Babson Entrepreneur Experience Lab

Elements of the Entrepreneur Experience

Team

Distributing Ownership

Entrepreneurs are told to build a great team rather than perfect an emergent idea. Prevailing wisdom is that success is rarely dependent on the quality of the emergent idea, but deeply dependent on how well the idea is executed by the team. But, EI often have little control over the assembly of teams or team building processes. With an organizational emphasis on idea generation and vetting, potential team members tend to be considered as a unit of bandwidth rather than an assortment of individuals with varying personalities, behaviors, knowledge and skills. In this context, EI are often left to the critical, effort-intense task of identifying and building the relationships that produce effective entrepreneurial teams.

Opportunities

  1. How can we make it easier for EI to access the full range of human resources whether inside or outside of the organization?

  2. What systems or tools can we create to better align skills and ideas?

  3. How can we create dynamic feedback systems to create more effective teams?

Seeding a sense of co-ownership

Seeding a sense of co-ownership

Katie

Katie talks about the benefit of having many perspectives expanding on an idea.

http://blip.tv/play/h7YEgvv3KAA.html

Jessica

Jessica talks about needing the expertise of others within an organization.

http://blip.tv/play/h7YEgvv3AAA.html

To gain hands-on help from co-workers in the form of time and expertise, entrepreneurs inside must become great relationship and engagement managers. Patty, a human services EI, now understands “what it costs others to change... especially those who have a vested interest in maintaining business-as-usual modes of operating.” Navigating this “history dynamic” requires understanding the nuances of costs and motivations to find leverage points. Patty states, “Once I find those leverage points, I can then begin testing my ideas to see if I am going to be able to succeed.” Amy has learned that sharing ownership of work builds solid relationships and makes it easier to enlist others in her efforts. “I’ve had more success with one-on-one relationships, building trust and empowering others by sharing ownership of projects.” Eduardo, a development executive with a Chamber of Commerce who is bringing crowdsourcing capabilities to his local community, describes the process as translating acceptance to help into tangible value and recognition for others. “I look for opportunities to make a connection. If I have a strong relationship with them, I am able to move projects in the direction needed. It’s about looking for a way to add value and recognition to {others} work.” EI are aware that it’s not always a reciprocal relationship. One EI puts it this way, “{The relationship is} a give and take, at times... or even just a take. I extract expertise and ideas... and perhaps, I've added value and helped raise the profile of the organization. But I can't {always} say that I've given much back myself.”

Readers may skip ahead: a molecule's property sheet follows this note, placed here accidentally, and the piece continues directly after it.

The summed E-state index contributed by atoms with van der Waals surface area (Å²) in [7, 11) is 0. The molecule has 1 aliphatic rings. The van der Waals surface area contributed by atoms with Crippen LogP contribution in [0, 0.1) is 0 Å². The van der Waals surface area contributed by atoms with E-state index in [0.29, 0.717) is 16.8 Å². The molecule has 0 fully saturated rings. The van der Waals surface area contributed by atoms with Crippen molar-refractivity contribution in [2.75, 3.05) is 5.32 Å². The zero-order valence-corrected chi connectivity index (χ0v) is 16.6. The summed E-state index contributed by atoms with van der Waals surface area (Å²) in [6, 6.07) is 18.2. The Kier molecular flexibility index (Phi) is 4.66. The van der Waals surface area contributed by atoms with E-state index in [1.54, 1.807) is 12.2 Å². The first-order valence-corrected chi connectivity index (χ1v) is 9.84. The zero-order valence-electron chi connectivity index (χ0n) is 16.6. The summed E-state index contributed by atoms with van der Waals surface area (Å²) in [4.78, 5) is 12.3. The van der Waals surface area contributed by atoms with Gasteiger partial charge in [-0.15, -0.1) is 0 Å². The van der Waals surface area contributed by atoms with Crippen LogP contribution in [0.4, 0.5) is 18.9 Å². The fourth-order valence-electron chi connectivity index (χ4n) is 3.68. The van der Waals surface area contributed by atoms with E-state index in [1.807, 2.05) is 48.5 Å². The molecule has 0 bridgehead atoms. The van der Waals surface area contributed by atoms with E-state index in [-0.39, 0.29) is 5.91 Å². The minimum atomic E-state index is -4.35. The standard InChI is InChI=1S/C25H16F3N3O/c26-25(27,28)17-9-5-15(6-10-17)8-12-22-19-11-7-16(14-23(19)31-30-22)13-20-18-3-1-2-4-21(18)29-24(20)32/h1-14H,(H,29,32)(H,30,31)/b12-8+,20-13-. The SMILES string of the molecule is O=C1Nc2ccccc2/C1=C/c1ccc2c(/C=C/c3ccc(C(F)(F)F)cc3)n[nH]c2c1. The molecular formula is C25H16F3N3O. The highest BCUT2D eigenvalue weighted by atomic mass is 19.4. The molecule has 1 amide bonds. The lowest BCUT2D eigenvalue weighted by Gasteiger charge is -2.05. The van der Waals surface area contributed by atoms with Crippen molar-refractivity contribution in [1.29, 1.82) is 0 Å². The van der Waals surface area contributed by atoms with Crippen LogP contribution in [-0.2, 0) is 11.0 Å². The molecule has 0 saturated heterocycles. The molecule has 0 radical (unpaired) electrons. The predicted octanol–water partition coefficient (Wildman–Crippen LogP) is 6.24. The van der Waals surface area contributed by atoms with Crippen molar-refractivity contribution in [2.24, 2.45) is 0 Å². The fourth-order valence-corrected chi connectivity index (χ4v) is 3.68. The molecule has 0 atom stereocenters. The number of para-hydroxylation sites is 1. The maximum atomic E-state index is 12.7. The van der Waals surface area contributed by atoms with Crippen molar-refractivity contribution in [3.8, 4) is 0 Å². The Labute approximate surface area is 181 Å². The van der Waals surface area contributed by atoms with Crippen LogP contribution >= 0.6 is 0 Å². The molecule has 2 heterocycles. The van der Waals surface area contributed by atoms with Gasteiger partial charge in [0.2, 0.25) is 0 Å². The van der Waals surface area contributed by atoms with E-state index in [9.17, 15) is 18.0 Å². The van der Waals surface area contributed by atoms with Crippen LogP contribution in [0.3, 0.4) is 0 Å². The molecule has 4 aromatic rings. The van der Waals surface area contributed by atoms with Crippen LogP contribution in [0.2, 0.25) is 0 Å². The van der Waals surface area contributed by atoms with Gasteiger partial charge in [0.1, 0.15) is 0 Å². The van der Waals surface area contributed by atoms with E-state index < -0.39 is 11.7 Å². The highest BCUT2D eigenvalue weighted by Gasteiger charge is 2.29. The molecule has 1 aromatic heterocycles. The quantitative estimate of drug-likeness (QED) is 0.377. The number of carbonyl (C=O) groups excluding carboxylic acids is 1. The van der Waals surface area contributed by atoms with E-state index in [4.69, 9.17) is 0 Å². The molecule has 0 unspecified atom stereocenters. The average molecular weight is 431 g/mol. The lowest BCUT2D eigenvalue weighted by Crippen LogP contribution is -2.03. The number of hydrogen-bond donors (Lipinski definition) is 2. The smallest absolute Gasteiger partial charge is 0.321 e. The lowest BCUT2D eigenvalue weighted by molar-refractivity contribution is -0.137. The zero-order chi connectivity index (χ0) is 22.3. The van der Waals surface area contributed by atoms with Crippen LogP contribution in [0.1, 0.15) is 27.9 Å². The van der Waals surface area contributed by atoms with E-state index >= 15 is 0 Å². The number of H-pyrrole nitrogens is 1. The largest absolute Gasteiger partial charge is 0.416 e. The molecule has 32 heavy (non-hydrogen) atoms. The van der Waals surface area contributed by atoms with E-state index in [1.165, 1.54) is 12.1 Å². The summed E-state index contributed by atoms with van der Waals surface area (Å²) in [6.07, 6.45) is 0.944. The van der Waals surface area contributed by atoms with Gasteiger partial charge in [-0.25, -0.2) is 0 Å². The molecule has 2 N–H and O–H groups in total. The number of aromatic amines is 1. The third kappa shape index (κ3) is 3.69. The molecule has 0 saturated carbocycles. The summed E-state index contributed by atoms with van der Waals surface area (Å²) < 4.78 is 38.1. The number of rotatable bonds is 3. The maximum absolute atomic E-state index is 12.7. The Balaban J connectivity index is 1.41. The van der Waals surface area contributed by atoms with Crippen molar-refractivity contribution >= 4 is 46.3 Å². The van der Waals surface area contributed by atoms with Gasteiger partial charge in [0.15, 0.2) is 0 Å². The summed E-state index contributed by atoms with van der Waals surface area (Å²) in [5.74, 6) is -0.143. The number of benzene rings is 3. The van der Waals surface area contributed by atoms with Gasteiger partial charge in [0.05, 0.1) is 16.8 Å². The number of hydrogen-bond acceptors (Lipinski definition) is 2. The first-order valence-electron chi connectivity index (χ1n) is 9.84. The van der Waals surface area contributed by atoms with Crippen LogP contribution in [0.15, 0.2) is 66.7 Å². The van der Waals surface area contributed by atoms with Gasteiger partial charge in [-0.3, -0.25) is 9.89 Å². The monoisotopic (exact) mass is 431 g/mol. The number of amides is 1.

Mapping the layer cake

Mapping the layer cake

Katie

Katie speaks on utilizing people's different skills and interests.

http://blip.tv/play/h7YEgvv3KQA.html

Danielle

Danielle describes how she helps others see their capacity.

http://blip.tv/play/h7YEgvvnbQA.html

Jessica

Jessica describes mapping and building teams.

http://blip.tv/play/h7YEgvv3IAA.html

EI tend to be great taxonomists mapping the behaviors of others from all layers of the {organizational} cake.” This classification helps EI develop the right engagement skills and tactics for managing assigned team members. In addition to developing great one-on-one relationships with people who prefer certainty or current ways of doing things, EI sometimes need to adopt avoidance tactics to manage others deemed “red lights”—those people who arenot enjoying their work, unwilling to engage or worse, actively “tearing down others.” Classifying people into categories also help EI identify hidden allies or potential resources that can provide critical knowledge and skills. Finding these specialists can be tough work. Christine, a VP at a research organization, describes it this way, “Right now in most companies, certainly in mine, you either spend a lot of time figuring out who you need, or you happen to find that person by accident. I think an internal referral program, like the 800 numbers they use for finding lawyers would be good. You'd call up and say, "here's where I need help -- I need a financial perspective on my product," or "I need to talk to someone who understands R&D." And the referral service would set you up with an appointment with the person you need to talk to.”

DIY Org Charts

DIY Org Charts

Jessica

Jess describes the meeting when she pitched her new role within the organization.

http://blip.tv/play/h7YEgvyQDQA.html

Mary

Mary discusses getting support from senior leadership.

http://blip.tv/play/h7YEgvyUbAA.html

Jessica

Jessica describes her CEO being a major supporter of her role within the organization.

http://blip.tv/play/h7YEgvv2ewA.html

As EI create opportunities for themselves, they often have the opportunity to pull others along with them. Jess, an entrepreneurial storyteller at a community non-profit, approached a colleague about the possibility of taking over her current role and responsibilities and made this part of her entrepreneurial venture pitch to senior leadership. Her colleague was eager to move into a new area and take on new responsibilities. For flat or community-based organizations who often have an expressed entrepreneurial culture, colleagues who are normally peers, suddenly find themselves creating managerial and subordinate roles to gain traction in idea execution.